We have always had problems finding somewhere to carry the outboard and with our old setup we had to put it in the back of the Landcruiser. Now we have both a smaller car and a much smaller van so a different solution had to be found for taking the boat away.

The construction of the carrier is all anodised aluminium and the bolts are stainless steel. At $387 it wasn't a cheap alternative but without it we don't get to go fishing in the boat and usually fishing without a boat means no fish.

Installation involved drilling 4 x 10mm holes in the draw bar of the van and 8 x 10 mm holes in the supplied box section aluminium. 8 x 10mm stainless steel bolts secure the carrier to the draw bar.

We were initially concerned that we would have to remove the outboard from the carrier each night when we extended the front bed on the Swan but when everything was in place it all went together as if it had been made specifically to fit.

The only concern I have at the moment is the additional weight to the right hand side of the draw bar. We will have more to say about how it actually effects towing and handling once we have had it out for a good test run.

The carrier is designed to be flexible and can be extended to accommodate a long shaft engine.


Lazy T outboard carrier installation


In the shot above you can see how the outboard carrier fixes to the aluminium box sections that are in turn fixed to the draw bar.


The outboard simply clips to the carrier


The outboard simply clips to the carrier via its existing connections. The shaft will be held in place by wrapping a ratchet strap around the front cross bar and over the engine.


Everything just fits on the Jayco.


The front bed support was our main concern as we didn't want to remove the engine every time we stopped. Thankfully it just fits.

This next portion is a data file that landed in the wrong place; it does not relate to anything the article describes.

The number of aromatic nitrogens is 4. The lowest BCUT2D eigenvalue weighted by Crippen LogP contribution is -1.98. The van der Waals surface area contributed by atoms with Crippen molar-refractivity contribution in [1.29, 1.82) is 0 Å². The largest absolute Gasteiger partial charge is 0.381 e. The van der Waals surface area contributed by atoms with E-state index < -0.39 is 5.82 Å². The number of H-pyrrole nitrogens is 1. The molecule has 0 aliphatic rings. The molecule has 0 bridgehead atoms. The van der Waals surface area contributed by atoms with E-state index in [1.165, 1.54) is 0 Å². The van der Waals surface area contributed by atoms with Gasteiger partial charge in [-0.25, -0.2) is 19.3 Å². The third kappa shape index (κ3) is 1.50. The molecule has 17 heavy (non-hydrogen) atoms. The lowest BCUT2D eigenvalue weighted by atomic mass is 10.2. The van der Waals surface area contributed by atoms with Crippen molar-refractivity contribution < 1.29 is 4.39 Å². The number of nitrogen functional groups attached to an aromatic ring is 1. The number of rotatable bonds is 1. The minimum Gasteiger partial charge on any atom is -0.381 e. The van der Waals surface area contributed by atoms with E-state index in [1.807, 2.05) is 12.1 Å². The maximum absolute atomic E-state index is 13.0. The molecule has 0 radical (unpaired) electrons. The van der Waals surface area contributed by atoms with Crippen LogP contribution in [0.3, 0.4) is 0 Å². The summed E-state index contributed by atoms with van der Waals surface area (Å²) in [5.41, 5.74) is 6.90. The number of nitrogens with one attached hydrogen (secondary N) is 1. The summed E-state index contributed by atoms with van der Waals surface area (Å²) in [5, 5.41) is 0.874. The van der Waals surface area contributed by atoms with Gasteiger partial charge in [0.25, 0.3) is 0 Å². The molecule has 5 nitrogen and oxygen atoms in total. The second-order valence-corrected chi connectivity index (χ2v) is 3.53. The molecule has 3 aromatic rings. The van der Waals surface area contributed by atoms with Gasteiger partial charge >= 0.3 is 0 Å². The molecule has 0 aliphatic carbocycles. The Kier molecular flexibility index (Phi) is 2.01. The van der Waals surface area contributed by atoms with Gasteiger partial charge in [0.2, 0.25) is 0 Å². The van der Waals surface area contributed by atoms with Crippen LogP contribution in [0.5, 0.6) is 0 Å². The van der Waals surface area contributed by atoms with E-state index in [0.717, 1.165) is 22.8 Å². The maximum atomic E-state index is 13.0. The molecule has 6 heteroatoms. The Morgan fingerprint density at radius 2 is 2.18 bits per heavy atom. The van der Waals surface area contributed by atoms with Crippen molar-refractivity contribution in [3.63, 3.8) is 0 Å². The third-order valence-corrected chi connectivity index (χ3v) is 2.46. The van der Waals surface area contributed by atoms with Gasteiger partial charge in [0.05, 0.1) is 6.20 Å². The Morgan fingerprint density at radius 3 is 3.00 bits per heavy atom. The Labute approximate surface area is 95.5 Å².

Although this isn't a caravan modification, it is a related area as many people like to take a dinghy away on holiday with the caravan and putting it up on top of the car roof rack is often the only option.

When we changed cars from the Landcruiser to the Prado, we found the new roof rack was too narrow to accommodate the boat. We needed wider bars and a roller to help get the boat on top without losing the carrying capacity of the main roof rack.

The solution was to buy a couple of 1650mm Rhino Rack bas and matching full length roller. They were easy enough to install by drilling holes through the Rhino bar and down through the top rail of the existing rack. We used stainless steel bolts to attach the bars and for added safety used Thread- lock on the bolts to ensure they remain tight.

You will note that the Rhino bars also have tie-down eyes added to help secure the dinghy. These are an added cost but they have the added benefit of being adjustable to the width of the dinghy and they make it more simple to align the boat on top.


Rhino Rack roller bar


The shot below shows the finished project with the boat on top.


Finished rack with boat on top




After the short trip away using the Mangrove Jack Marine collapsible boat trailer, we decided that it would be useful to find some way to carry the wheels outside the caravan or car.

I spoke to Gavin at Mangrove Jack and he mentioned that they produce an axle stub that fits inside the trailer wheel assembly. All that was needed was a back plate to be welded on for attachment to the caravan.

Once everything was finished we attached the wheel holders to two big storage boxes we have on the back of the Jayco and the wheels simply slide on top.

As the boxes on the van already have extra rear lights fitted we didn't have to worry too much about obscuring the original lights but in the end there wasn't really a problem in any case as the wheels sit above the lights.

To secure the wheel, one of the pins used to keep the wheel in place on the trailer slides through and can be locked on for security with a small padlock.

The boat trailer wheels have to be removed before the box tops can be opened and the width the boxes open is now slightly restricted but it is still more than enough to get items in and out. Having the wheels locked to the top of the boxes actually helps improve the security of the boxes themselves.


Boat trailer wheel carrier


Boat trailer wheel carrier




I have been looking for an easy way to repair a flyscreen on the Jayco and apparently, there isn't one......

It seems like the only way to replace a badly damaged flyscreen is to completely remove the canvas section from the van and take it in to a canvas repair workshop.


Flyscreen repair